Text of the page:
What would the two phases of work entail?
The $10-million first phase would include adding escalators between the Global Center’s atrium and second and third floors, expanding restrooms, and adding or expanding staircases.
Such changes are needed because the Global Center was not built to accommodate large groups of convention-goers moving through the building, Appelbaum said.
The second, $20-million phase would involve reconfiguring rooms on the facility’s upper floors to better suit them for conference use. Changes could include upgrades to audio visual and electrical equipment, which are features increasingly in demand among event planners, according to the CS&L review.
When could work start?
The first phase of renovation work could begin by spring 2021, Appelbaum said. Global Center leadership hopes to select an architect to prepare conceptual plans by early December, and a firm to design and build the project by January, Appelbaum said.
A quick start could allow much of the work to be completed while the Global and convention centers remain largely unoccupied due to the coronavirus pandemic, Appelbaum said. Management is currently expecting conventions and events to pick up sometime in the middle of next year.
Few tenants remain under lease in the Global Center. The Cuyahoga County Common Pleas Court has rented several portions of the otherwise empty building from September through the end of 2020 for socially distanced jury trials.
Could the work be done more quickly?
Board member Joe Roman, president of regional chamber-of-commerce Greater Cleveland Partnership, said he’d prefer the board consider funding the entire $30 million project all at once. Otherwise, Roman said, plans for the second phase of renovations may fall through as time drags on.
“Getting these things done now would seriously position Cleveland’s convention center to take a major step forward,” Roman said. “We knew from the beginning we were undersized for meeting room [space].”
Appelbaum said he was concerned that such a plan could lead to delays in the first phase of renovation, meaning they couldn’t be completed while the Global Center remains largely empty due to the pandemic.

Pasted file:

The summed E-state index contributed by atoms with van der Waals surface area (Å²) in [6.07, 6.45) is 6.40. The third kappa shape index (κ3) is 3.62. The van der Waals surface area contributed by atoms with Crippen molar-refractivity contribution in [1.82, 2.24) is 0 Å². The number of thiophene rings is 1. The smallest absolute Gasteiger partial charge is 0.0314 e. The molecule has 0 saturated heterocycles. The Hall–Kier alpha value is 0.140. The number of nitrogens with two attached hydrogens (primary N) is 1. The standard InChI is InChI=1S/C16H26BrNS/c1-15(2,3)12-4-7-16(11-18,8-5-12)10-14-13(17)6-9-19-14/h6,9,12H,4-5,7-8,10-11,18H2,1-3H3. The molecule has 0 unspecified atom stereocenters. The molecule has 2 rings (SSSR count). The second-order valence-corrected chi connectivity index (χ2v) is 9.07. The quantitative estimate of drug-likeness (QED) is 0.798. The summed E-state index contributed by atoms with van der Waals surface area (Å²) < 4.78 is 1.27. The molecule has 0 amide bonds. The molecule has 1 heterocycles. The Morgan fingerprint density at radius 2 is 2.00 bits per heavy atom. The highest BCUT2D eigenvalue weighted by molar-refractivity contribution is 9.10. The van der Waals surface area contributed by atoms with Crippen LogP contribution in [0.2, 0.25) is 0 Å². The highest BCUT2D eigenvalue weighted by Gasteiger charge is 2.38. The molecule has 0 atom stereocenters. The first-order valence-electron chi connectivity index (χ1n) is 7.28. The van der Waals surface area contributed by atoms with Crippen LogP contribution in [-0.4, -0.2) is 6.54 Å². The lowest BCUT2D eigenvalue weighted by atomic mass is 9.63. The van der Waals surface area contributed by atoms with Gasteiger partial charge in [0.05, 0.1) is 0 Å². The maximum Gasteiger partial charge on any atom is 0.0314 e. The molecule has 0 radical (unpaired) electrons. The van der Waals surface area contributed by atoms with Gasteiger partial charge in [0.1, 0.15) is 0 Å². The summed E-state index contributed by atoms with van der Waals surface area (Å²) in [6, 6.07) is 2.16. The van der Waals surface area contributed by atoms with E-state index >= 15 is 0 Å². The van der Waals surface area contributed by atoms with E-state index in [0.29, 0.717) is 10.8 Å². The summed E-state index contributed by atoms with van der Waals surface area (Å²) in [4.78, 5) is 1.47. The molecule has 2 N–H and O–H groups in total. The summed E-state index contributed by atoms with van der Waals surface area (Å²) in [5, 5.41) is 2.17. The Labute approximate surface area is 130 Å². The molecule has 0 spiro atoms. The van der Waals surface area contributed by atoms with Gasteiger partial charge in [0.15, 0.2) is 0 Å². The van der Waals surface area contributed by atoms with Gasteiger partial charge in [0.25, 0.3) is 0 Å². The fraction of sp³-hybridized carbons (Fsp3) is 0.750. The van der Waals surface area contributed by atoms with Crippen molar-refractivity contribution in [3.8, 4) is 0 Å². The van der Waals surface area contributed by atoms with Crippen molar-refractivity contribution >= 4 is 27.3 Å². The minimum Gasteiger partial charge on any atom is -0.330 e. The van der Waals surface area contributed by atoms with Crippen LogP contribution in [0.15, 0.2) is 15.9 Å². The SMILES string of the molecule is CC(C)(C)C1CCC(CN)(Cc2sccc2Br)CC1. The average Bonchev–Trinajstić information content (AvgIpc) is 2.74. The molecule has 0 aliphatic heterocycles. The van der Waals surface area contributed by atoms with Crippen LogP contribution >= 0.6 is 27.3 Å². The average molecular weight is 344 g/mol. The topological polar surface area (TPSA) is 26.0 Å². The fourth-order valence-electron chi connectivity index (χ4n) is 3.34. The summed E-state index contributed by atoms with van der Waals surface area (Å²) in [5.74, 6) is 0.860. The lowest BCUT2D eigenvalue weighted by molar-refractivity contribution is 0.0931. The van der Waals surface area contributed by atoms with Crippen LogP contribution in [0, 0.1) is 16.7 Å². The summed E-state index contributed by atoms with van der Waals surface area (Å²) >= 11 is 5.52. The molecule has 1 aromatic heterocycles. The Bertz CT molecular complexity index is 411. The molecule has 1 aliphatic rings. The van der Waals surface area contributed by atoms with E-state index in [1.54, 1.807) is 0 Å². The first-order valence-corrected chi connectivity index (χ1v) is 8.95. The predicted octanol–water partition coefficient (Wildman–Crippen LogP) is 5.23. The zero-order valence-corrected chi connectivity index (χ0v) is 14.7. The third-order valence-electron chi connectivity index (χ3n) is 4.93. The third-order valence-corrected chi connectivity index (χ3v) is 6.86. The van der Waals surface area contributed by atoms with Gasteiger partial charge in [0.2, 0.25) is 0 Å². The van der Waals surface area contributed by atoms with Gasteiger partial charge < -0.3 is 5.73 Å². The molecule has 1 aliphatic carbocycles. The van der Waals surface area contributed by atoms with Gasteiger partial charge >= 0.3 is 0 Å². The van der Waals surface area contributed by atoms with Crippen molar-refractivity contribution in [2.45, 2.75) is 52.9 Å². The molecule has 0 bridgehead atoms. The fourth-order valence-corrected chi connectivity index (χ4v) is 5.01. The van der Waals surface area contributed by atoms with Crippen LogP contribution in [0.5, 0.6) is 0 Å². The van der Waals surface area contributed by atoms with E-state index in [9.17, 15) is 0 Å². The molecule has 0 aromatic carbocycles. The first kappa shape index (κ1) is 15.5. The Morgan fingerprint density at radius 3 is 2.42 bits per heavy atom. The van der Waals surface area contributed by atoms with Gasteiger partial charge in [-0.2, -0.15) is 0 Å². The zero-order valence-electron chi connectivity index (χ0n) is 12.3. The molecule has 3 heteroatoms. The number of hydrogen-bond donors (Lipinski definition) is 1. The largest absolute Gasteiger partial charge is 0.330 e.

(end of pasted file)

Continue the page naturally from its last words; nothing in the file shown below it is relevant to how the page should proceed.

Board member and Warrensville Heights Mayor Brad Sellers said he backed the idea of getting the first portion of the work underway while plans and funding for the second phase of the renovation are being determined.
What’s in the future?
Sellers and board member Tim Offtermatt, vice president of finance for the Rock and Roll Hall of Fame and Museum, said the Global Center plans ought to be discussed alongside potential future plans for a convention center “campus,” an idea also contemplated by the CS&L review.
Such a campus could include a skybridge connector to the Cleveland Marriott hotel and the possible use of the city-owned Public Auditorium for additional complementary event space, among other ideas, according to the review. But such plans are not contemplated as part of the $30 million pitch currently being explored.
Read more about the Global Center:
Global Center for Health Innovation should be re-purposed as convention center extension, review finds
BioEnterprise, former promoter of Global Center for Health Innovation, double-billed Cuyahoga County and state taxpayers, audit finds
The many unanswered questions about the investigation into BioEnterprise’s work with Cuyahoga County’s Global Center for Health Innovation
Global Center for Health Innovation could pivot away from healthcare with departure of another major tenant
Global Health Center for Innovation losing its largest tenant
BioEnterprise will have $482,274 to turn around the struggling Global Center for Health Innovation